The recast Reception Conditions Directive (Directive 2013/33/EU of the European Parliament and of the Council of 26 June 2013, hereafter the RCD) lays down standards for the reception of applicants for international protection. It aims at ensuring a dignified standard of living and comparable living conditions in all Member States of the European Union (MS).
At the same time, the RCD leaves a considerable degree of discretion to define what constitutes a dignified standard of living and how it should be achieved. At the same time, national reception systems differ greatly in setup and modalities for the provision of reception conditions, and, consequently, standards for reception conditions continue to vary across MS plus Norway and Switzerland (EU+ States) (4).
This guidance has been designed to serve multiple purposes:
- at policy level, it serves as a tool to support reform or development and as a framework for setting/further development of reception standards;
- at operational level, it can be used by reception authorities/operators and specifically by those working with unaccompanied children to support the planning/running of reception facilities, to provide for adequate care according to specific needs and/or to support staff and their training.
Therefore, the target group for this guidance on reception conditions for unaccompanied children are those working with unaccompanied children as well as policy-makers. The guidance focuses on reception authorities and is written with reception staff in mind. However, there are elements that are applicable to a wide range of staff regardless of their position and profession. Therefore, those working with unaccompanied children include all persons who are in direct contact with unaccompanied children in a reception context, irrespective of their employer (the state or municipalities, intergovernmental organisations, non-governmental organisations (NGOs, private contractors, etc.). These especially include social workers, education and healthcare staff, registration officers, interpreters, facility managers, administration/coordination staff, as well as representatives.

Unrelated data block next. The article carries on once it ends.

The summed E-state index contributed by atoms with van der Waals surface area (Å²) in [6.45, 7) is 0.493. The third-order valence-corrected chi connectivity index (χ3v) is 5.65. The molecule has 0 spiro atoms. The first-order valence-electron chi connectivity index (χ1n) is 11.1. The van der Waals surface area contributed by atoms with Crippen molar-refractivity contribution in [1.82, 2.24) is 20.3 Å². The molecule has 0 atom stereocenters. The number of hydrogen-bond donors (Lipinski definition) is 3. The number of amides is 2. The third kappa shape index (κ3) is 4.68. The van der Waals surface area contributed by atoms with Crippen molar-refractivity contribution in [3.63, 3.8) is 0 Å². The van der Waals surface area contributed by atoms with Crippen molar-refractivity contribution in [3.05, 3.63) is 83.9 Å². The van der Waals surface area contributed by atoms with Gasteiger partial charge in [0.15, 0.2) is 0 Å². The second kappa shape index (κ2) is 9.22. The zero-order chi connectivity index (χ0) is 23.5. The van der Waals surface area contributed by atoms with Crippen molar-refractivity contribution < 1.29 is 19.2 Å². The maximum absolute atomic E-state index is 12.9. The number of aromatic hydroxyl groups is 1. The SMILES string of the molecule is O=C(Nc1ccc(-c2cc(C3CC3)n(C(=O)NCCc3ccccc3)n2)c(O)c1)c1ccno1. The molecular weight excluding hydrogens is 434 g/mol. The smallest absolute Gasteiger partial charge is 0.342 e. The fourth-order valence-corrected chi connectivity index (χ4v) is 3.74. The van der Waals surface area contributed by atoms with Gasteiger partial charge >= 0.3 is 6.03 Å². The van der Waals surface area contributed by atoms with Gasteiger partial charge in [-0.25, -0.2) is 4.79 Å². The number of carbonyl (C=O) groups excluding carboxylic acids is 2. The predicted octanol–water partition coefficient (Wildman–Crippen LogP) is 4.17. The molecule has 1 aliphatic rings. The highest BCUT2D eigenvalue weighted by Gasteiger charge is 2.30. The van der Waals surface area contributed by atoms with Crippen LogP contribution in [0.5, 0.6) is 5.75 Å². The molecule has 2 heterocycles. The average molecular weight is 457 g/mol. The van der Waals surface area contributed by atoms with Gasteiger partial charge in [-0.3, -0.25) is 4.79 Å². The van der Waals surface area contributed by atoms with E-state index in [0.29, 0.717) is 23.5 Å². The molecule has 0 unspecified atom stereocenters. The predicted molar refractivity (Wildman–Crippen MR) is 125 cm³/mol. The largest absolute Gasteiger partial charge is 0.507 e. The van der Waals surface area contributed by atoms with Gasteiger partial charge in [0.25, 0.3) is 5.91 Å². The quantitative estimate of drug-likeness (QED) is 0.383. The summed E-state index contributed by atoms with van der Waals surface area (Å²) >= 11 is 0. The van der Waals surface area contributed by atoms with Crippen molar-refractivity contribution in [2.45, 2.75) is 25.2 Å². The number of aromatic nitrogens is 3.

In addition, this guidance could serve as a basis for the development of monitoring frameworks to assess the quality of national reception systems.
The development process of this document follows the established Quality Matrix methodology set out by EASO. The document has been drafted by a working group composed of MS experts, taking into account the preliminary input and consultation of a reference group in the field of reception and fundamental rights, including the European Commission, the EU Agency for Fundamental Rights (FRA), the United Nations High Commissioner for Refugees (UNHCR), the European Council on Refugees and Exiles (ECRE) and the International Organization for Migration (IOM). Before the final adoption of the guidance, the EASO Network of Reception Authorities composed by EU+ States has been consulted and it has been formally adopted by the EASO Management Board.
(4) EU Agency for Fundamental Rights, Current migration situation in the EU: Oversight of reception facilities with reference to oversight of reception facilities for children, p. 4, available at http://fra.europa.eu/sites/default/files/fra_uploads/fra-2017-september-monthly-migration-report-focus-oversight_en.pdf.